“We were surprised to see so many good medtech project applications,” says Louis Schlapbach, President of the Steering Committee of NRP 62. “Smart materials have a lot of potential in various disciplines. Fascination in science originates in the fact that you can never predict what you’ll find. In retrospect, our experience has shown that both medtech SMEs and larger companies are very open to original approaches coming from basic research.”

A recipe for innovation

NRP 62 was the first official collaboration programme of the SNSF with the CTI aimed at boosting technology transfer. “The idea was to create the right environment to inspire researchers to think from the start about possible applications,” says Louis Schlapbach.

CTI experts, who maintain close links to the industry, were included in the Steering Committee of the programme. Training and networking events helped young researchers to consider the practical potential of their discoveries and familiarised them with entrepreneurship issues, such as intellectual property and launching start-ups.

In the middle of the five-year programme, the Committee selected eleven projects for further funding (from the original 21) that had made good progress both scientifically and in developing industry contacts. At least seven projects will continue after the closure of NRP 62 as CTI projects.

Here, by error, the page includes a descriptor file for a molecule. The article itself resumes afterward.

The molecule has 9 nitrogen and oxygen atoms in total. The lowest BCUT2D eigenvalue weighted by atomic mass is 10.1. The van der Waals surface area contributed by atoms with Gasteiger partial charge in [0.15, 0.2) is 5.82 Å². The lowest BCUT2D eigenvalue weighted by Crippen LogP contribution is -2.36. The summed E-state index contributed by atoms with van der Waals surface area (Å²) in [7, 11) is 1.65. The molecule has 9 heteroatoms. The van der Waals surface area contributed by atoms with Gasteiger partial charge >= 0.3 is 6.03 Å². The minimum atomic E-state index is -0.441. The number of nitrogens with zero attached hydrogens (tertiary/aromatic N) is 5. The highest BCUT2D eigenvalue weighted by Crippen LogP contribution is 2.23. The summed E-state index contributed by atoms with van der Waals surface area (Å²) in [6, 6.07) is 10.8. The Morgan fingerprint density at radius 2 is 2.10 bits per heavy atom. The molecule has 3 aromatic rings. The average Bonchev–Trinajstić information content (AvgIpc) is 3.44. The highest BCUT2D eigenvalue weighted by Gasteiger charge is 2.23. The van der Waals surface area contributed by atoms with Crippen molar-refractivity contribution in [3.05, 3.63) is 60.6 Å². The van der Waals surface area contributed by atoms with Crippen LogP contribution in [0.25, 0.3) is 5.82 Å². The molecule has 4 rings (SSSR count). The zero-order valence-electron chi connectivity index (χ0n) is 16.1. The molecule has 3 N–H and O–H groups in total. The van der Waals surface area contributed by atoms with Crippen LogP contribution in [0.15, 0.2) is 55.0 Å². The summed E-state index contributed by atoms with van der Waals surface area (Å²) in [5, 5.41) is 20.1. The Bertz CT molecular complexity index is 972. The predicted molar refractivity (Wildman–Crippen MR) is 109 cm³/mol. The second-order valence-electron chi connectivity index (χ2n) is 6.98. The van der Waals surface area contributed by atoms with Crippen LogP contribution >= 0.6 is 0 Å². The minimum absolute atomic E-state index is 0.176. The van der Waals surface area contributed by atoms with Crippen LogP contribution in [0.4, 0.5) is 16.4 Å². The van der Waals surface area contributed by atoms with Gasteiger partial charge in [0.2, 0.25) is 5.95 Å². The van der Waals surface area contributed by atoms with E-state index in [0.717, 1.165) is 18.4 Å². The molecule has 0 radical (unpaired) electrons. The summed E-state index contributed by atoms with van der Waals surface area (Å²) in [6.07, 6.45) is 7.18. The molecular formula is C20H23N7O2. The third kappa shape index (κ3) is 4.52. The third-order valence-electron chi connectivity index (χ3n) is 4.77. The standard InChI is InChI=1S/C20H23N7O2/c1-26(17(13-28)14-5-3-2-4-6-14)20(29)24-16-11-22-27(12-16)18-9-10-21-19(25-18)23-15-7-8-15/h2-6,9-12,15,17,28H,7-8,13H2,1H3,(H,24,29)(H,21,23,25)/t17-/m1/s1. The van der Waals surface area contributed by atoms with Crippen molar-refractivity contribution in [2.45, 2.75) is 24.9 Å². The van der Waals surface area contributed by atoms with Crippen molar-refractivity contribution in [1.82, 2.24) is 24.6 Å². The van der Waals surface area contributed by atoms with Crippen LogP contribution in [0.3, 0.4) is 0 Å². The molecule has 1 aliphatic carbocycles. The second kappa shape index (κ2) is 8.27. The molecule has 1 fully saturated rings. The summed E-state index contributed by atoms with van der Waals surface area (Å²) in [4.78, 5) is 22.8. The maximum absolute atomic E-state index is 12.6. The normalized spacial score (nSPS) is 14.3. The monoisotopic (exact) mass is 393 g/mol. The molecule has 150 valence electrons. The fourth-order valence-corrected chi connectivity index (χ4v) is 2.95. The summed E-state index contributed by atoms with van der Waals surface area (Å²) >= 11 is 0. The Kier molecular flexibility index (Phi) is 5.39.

“The focus on knowledge and technology transfer within NRP 62 was very profitable for the young researchers in my team,” says Dominique Pioletti from EPFL, who developed a targeted drug delivery system for damaged knee cartilage. “To transform my research into something directly useful is what drives me in science,” adds Martin Wolf from University Hospital Zurich, the inventor of a portable glucose sensor for premature babies. “Helping others can be an incredible motivation.” Based on the experience gained from NRP 62, the SNSF and the CTI are jointly developing new instruments to boost innovation in Switzerland by filling the gap between basic research and prototypes.

National Research Programme “Smart Materials”